After Wright's murders in 2006, the police re-opened and re-examined these four cold cases to establish whether Wright could be responsible, and questioned Wright about them.[36][37] Family members of the victims stated they believed he could be linked and called for the police to investigate this further and charge him for them.[36][13][12]

See also[edit]

References[edit]

  1. ^ a b c Sandra Laville and Esther Addley (20 December 2006). "Girlfriend insists new suspect is innocent as forensic teams search their home". Guardian. London. Retrieved 27 September 2010.
  2. ^ a b c d e f g h i j k l McVeigh, Karen (21 February 2008). "My anger is buried deep inside". The Guardian. London. Retrieved 23 February 2008.
  3. ^ a b Profile of a serial killer (20 June 2008). "BBC profile". Bbc.co.uk. Retrieved 27 September 2010.
  4. ^ a b c d "Ipswich Killings Trials". East Anglian Daily Times. 25 February 2008. Retrieved 25 February 2008.
  5. ^ O'Neil, Sean (22 February 2008). "He was rude and aggressive, but no-one's idea of a killer". The Times.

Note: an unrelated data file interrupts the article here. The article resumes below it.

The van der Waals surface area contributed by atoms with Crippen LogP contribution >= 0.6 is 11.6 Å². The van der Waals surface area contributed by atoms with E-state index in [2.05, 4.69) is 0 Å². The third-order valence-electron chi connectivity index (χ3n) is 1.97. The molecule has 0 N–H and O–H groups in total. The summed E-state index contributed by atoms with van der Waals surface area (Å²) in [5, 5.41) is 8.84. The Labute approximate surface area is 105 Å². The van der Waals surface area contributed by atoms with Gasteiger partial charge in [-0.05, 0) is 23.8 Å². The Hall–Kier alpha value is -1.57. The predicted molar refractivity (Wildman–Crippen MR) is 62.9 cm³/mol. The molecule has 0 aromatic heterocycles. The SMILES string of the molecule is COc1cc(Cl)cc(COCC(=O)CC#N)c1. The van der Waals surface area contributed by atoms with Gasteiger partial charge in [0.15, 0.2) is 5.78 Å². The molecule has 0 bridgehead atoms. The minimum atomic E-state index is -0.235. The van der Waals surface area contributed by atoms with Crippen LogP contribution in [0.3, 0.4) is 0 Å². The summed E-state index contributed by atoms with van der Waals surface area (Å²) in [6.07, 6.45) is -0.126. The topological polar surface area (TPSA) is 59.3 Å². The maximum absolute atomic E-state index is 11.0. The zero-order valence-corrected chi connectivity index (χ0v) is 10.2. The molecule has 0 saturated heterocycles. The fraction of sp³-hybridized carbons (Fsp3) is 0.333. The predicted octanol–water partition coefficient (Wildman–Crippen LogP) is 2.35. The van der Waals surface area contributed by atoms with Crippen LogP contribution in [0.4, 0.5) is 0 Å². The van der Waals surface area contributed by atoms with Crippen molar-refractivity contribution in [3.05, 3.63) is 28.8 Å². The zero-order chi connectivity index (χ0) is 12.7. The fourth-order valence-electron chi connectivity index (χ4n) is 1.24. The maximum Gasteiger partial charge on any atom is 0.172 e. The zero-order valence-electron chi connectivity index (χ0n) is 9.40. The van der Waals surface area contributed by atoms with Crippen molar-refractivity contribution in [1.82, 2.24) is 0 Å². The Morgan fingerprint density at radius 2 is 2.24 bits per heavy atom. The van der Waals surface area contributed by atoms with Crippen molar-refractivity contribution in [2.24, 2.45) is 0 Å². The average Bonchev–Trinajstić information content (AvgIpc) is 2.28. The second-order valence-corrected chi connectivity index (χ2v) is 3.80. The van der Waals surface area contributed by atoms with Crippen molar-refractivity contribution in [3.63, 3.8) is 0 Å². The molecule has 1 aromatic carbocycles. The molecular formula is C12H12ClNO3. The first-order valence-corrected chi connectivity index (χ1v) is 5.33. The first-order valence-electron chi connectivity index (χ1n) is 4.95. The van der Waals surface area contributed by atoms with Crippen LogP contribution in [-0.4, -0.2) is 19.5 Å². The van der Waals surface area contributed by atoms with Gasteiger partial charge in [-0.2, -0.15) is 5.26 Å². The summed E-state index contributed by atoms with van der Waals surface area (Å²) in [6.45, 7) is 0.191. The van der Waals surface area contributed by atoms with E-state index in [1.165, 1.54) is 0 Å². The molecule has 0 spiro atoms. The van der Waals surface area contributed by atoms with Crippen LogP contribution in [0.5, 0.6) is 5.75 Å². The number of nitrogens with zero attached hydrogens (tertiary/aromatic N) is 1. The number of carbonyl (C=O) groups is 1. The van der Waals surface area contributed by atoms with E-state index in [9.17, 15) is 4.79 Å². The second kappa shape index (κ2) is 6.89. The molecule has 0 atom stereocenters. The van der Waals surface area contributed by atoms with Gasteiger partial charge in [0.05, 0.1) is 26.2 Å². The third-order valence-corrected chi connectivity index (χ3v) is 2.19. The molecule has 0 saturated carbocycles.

6. ^ "Wright 'attacked former prostitute'". BBC. 27 February 2008. Retrieved 27 February 2008.
  7. ^ Allen, Nick (21 February 2008). "Steve Wright: A real Jekyll and Hyde". The Daily Telegraph. Retrieved 27 September 2010.
  8. ^ "Flecks of blood found in Wright's car". edp24.co.uk. 31 January 2008. Retrieved 6 July 2015.
  9. ^ Naughton, Philippe (22 February 2008). "Suffolk strangler Steve Wright jailed for 'whole life term'". The Times. London.
  10. ^ "Families' Anger at Wright Appeal Bid". Ipswich Star. 19 March 2008. Retrieved 24 February 2017.
  11. ^ "Serial killer drops appeal case". BBC News. 2 February 2009. Retrieved 27 September 2010.
  12. ^ a b c d e Real Crime (2008). "Real Crime: The Suffolk Strangler" (TV Documentary). ITV. Archived from the original on 21 December 2021.